At the conclusion of instruction, children in the strongest instructional condition performed in the average range on measures of phonemic decoding (average score = 48th percentile) and reading accuracy (average score = 45th percentile) However, there was substantial variability in response to the instruction, and 30% of the group scored below the 30th percentile in phonemic decoding at the end of the study. The corresponding figure for reading accuracy was 39 percent. Since the children in this study were selected to be the 12% most at risk for reading failure, the authors estimated that, if the strongest condition from this study were available to all students who needed it, approximately 4% of all children would remain weak in phonemic decoding ability and 5% would perform below the 30th percentile in sight word reading at the end of second grade.

    In a follow-up study conducted by the same research team (Torgesen, Rashotte, Wagner, & Herron, 2001), students who were the 18% most at risk for reading failure at the beginning of first grade (based on performance on letter knowledge and phonemic awareness) were provided with small group (3 students) reading instruction for 50 minutes a day, four days a week, from October through May. This study was conducted only in schools in which the classroom teachers provided systematic and explicit instruction in phonics (also vocabulary, fluency, and comprehension) during the regular reading block, and the interventions were offered in addition to that instruction.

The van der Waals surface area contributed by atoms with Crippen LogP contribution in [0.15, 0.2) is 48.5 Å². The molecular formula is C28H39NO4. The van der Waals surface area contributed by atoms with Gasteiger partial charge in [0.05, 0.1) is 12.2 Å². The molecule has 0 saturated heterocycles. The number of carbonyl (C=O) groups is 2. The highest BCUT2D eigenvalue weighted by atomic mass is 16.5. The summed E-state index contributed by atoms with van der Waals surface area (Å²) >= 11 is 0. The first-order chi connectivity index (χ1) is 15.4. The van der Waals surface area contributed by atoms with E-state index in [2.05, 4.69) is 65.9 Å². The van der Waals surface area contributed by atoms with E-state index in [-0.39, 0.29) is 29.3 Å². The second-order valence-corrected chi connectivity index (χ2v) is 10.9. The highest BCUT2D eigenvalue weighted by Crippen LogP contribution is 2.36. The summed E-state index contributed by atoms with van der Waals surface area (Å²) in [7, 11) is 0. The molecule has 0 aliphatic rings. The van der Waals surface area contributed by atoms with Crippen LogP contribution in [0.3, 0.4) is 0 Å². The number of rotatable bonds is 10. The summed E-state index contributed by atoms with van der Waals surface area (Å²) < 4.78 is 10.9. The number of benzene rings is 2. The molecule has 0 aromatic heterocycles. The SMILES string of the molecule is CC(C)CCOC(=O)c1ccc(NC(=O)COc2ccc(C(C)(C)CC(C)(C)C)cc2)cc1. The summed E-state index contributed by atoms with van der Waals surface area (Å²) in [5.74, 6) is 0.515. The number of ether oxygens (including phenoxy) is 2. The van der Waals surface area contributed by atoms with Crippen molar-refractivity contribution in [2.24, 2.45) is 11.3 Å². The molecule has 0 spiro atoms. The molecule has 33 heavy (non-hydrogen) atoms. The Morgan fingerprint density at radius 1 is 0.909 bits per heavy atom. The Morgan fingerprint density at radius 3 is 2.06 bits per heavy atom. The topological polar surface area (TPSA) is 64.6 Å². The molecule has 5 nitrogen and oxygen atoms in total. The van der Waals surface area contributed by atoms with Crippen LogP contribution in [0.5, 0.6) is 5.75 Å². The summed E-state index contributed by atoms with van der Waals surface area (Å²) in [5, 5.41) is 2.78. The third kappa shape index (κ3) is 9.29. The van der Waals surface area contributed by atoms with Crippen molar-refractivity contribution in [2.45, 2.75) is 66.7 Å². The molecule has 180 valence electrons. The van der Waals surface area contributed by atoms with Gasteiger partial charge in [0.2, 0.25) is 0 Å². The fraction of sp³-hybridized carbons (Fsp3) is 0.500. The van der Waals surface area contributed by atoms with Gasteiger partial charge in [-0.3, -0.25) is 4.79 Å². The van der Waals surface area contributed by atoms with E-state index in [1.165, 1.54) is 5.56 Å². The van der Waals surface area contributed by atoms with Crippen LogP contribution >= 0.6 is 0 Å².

At the end of first grade, students in the strongest instructional condition scored at the 74th percentile on a measure of phonemic decoding (they had scored at the 4th percentile at the beginning of the year) and at the 67th percentile on a measure of reading accuracy. The percent of children obtaining scores below the 30th percentile on these measures was 12% (phonemic decoding) and 10% (reading accuracy). Using calculations similar to those applied to the previous study, the authors estimated that, if interventions and classroom instruction as strong as those provided in this study were available for all students who needed them, only 2% of students would remain seriously impaired in phonemic decoding and reading accuracy at the end of first grade.

    Other recent intervention studies tell a roughly similar story. If strong interventions are provided to “at risk” students as early as kindergarten and first grade, the overall percentage of students who continue to struggle with basic reading skills can be reduced to under 5% (Mathes et al., 2005; Scammacca, et al., 2007; Torgesen, 2002).